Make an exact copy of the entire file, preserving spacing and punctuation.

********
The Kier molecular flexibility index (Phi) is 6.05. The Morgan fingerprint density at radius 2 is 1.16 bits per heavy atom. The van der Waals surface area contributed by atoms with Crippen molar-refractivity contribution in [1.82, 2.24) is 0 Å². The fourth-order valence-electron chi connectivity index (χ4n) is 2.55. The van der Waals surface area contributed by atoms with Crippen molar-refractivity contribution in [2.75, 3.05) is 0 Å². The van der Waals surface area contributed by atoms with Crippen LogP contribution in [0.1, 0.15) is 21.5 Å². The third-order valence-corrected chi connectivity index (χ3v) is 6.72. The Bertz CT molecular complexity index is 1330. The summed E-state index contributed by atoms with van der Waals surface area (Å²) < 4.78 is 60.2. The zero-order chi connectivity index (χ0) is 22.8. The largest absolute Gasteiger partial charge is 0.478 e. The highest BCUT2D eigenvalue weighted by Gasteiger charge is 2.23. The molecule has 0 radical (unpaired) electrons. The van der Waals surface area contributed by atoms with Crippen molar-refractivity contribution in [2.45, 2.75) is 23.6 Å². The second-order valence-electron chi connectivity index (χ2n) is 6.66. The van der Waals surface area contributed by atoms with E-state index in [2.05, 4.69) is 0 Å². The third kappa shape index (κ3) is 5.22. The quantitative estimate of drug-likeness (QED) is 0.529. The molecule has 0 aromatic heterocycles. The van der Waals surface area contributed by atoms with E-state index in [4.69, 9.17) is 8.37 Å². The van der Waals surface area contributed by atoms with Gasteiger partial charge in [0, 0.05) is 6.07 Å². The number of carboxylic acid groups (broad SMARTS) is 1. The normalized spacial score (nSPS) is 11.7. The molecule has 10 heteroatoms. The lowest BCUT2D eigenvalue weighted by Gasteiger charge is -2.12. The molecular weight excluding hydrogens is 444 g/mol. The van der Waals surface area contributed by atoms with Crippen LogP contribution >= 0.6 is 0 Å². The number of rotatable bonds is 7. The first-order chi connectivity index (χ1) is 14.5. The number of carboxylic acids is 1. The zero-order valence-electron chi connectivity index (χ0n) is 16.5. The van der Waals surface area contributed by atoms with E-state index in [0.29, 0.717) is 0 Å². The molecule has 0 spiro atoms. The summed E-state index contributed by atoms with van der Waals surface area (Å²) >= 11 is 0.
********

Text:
The Kier molecular flexibility index (Phi) is 6.05. The Morgan fingerprint density at radius 2 is 1.16 bits per heavy atom. The van der Waals surface area contributed by atoms with Crippen molar-refractivity contribution in [1.82, 2.24) is 0 Å². The fourth-order valence-electron chi connectivity index (χ4n) is 2.55. The van der Waals surface area contributed by atoms with Crippen molar-refractivity contribution in [2.75, 3.05) is 0 Å². The van der Waals surface area contributed by atoms with Crippen LogP contribution in [0.1, 0.15) is 21.5 Å². The third-order valence-corrected chi connectivity index (χ3v) is 6.72. The Bertz CT molecular complexity index is 1330. The summed E-state index contributed by atoms with van der Waals surface area (Å²) < 4.78 is 60.2. The zero-order chi connectivity index (χ0) is 22.8. The largest absolute Gasteiger partial charge is 0.478 e. The highest BCUT2D eigenvalue weighted by Gasteiger charge is 2.23. The molecule has 0 radical (unpaired) electrons. The van der Waals surface area contributed by atoms with Crippen molar-refractivity contribution in [2.45, 2.75) is 23.6 Å². The second-order valence-electron chi connectivity index (χ2n) is 6.66. The van der Waals surface area contributed by atoms with E-state index in [2.05, 4.69) is 0 Å². The third kappa shape index (κ3) is 5.22. The quantitative estimate of drug-likeness (QED) is 0.529. The molecule has 0 aromatic heterocycles. The van der Waals surface area contributed by atoms with E-state index in [4.69, 9.17) is 8.37 Å². The van der Waals surface area contributed by atoms with Gasteiger partial charge in [0, 0.05) is 6.07 Å². The number of carboxylic acid groups (broad SMARTS) is 1. The normalized spacial score (nSPS) is 11.7. The molecule has 10 heteroatoms. The lowest BCUT2D eigenvalue weighted by Gasteiger charge is -2.12. The molecular weight excluding hydrogens is 444 g/mol. The van der Waals surface area contributed by atoms with Crippen LogP contribution >= 0.6 is 0 Å². The number of rotatable bonds is 7. The first-order chi connectivity index (χ1) is 14.5. The number of carboxylic acids is 1. The zero-order valence-electron chi connectivity index (χ0n) is 16.5. The van der Waals surface area contributed by atoms with E-state index in [0.29, 0.717) is 0 Å². The molecule has 0 spiro atoms. The summed E-state index contributed by atoms with van der Waals surface area (Å²) >= 11 is 0.